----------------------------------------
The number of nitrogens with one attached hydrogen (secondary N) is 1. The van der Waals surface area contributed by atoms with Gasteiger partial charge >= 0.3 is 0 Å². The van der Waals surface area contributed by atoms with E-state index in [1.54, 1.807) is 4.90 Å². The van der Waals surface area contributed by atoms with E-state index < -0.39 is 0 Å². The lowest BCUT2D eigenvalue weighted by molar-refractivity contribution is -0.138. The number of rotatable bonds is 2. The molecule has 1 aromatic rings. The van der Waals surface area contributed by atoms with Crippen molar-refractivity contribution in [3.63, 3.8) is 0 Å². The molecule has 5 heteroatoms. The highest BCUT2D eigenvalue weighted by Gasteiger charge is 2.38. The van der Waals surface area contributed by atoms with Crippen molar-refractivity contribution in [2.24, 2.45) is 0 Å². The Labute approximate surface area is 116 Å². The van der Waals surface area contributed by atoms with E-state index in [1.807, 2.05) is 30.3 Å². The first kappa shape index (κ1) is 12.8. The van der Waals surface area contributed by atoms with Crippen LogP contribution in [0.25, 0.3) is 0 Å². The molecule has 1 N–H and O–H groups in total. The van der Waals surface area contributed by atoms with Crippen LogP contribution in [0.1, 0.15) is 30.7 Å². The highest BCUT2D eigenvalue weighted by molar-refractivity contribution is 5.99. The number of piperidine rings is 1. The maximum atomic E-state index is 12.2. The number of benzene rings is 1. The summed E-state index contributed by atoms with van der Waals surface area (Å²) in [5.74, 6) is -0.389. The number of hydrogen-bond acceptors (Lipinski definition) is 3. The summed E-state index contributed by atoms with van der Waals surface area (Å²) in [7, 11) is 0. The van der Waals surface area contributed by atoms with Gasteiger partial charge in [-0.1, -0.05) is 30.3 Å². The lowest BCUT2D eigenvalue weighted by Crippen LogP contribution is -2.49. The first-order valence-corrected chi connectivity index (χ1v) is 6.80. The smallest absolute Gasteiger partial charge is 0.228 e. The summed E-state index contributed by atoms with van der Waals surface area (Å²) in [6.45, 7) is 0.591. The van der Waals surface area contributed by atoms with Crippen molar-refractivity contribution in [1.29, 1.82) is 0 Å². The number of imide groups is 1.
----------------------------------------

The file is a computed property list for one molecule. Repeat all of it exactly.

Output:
The number of nitrogens with one attached hydrogen (secondary N) is 1. The van der Waals surface area contributed by atoms with Gasteiger partial charge >= 0.3 is 0 Å². The van der Waals surface area contributed by atoms with E-state index in [1.54, 1.807) is 4.90 Å². The van der Waals surface area contributed by atoms with E-state index < -0.39 is 0 Å². The lowest BCUT2D eigenvalue weighted by molar-refractivity contribution is -0.138. The number of rotatable bonds is 2. The molecule has 1 aromatic rings. The van der Waals surface area contributed by atoms with Crippen molar-refractivity contribution in [3.63, 3.8) is 0 Å². The molecule has 5 heteroatoms. The highest BCUT2D eigenvalue weighted by Gasteiger charge is 2.38. The van der Waals surface area contributed by atoms with Crippen molar-refractivity contribution in [2.24, 2.45) is 0 Å². The Labute approximate surface area is 116 Å². The van der Waals surface area contributed by atoms with E-state index in [1.807, 2.05) is 30.3 Å². The first kappa shape index (κ1) is 12.8. The van der Waals surface area contributed by atoms with Crippen LogP contribution in [0.25, 0.3) is 0 Å². The molecule has 1 N–H and O–H groups in total. The van der Waals surface area contributed by atoms with Crippen LogP contribution in [0.1, 0.15) is 30.7 Å². The highest BCUT2D eigenvalue weighted by molar-refractivity contribution is 5.99. The number of piperidine rings is 1. The maximum atomic E-state index is 12.2. The number of benzene rings is 1. The summed E-state index contributed by atoms with van der Waals surface area (Å²) in [5.74, 6) is -0.389. The number of hydrogen-bond acceptors (Lipinski definition) is 3. The summed E-state index contributed by atoms with van der Waals surface area (Å²) in [7, 11) is 0. The van der Waals surface area contributed by atoms with Gasteiger partial charge in [-0.1, -0.05) is 30.3 Å². The lowest BCUT2D eigenvalue weighted by Crippen LogP contribution is -2.49. The first-order valence-corrected chi connectivity index (χ1v) is 6.80. The smallest absolute Gasteiger partial charge is 0.228 e. The summed E-state index contributed by atoms with van der Waals surface area (Å²) in [6.45, 7) is 0.591. The van der Waals surface area contributed by atoms with Crippen molar-refractivity contribution in [1.29, 1.82) is 0 Å². The number of imide groups is 1.